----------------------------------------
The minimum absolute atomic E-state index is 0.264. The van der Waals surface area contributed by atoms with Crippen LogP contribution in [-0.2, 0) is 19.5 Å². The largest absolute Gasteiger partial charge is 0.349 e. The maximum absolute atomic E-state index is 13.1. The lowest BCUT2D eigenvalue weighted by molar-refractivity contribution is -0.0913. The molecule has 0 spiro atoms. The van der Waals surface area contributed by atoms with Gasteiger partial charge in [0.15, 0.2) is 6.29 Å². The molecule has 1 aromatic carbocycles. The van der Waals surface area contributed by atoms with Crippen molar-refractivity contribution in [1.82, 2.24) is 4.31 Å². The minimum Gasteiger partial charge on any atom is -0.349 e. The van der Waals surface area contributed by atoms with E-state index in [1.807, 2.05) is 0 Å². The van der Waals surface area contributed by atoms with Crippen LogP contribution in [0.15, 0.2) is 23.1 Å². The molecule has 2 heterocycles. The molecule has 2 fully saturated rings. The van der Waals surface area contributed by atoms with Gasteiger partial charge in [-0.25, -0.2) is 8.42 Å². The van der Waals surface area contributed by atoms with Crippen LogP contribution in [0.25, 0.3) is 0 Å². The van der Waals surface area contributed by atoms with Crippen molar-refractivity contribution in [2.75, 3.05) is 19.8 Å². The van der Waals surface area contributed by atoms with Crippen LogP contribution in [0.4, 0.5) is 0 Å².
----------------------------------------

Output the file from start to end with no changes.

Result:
The minimum absolute atomic E-state index is 0.264. The van der Waals surface area contributed by atoms with Crippen LogP contribution in [-0.2, 0) is 19.5 Å². The largest absolute Gasteiger partial charge is 0.349 e. The maximum absolute atomic E-state index is 13.1. The lowest BCUT2D eigenvalue weighted by molar-refractivity contribution is -0.0913. The molecule has 0 spiro atoms. The van der Waals surface area contributed by atoms with Gasteiger partial charge in [0.15, 0.2) is 6.29 Å². The molecule has 1 aromatic carbocycles. The van der Waals surface area contributed by atoms with Crippen molar-refractivity contribution in [1.82, 2.24) is 4.31 Å². The minimum Gasteiger partial charge on any atom is -0.349 e. The van der Waals surface area contributed by atoms with E-state index in [1.807, 2.05) is 0 Å². The van der Waals surface area contributed by atoms with Crippen LogP contribution in [0.15, 0.2) is 23.1 Å². The molecule has 2 heterocycles. The molecule has 2 fully saturated rings. The van der Waals surface area contributed by atoms with Gasteiger partial charge in [-0.25, -0.2) is 8.42 Å². The van der Waals surface area contributed by atoms with Crippen LogP contribution in [0.25, 0.3) is 0 Å². The van der Waals surface area contributed by atoms with Crippen molar-refractivity contribution in [2.75, 3.05) is 19.8 Å². The van der Waals surface area contributed by atoms with Crippen LogP contribution in [0.4, 0.5) is 0 Å².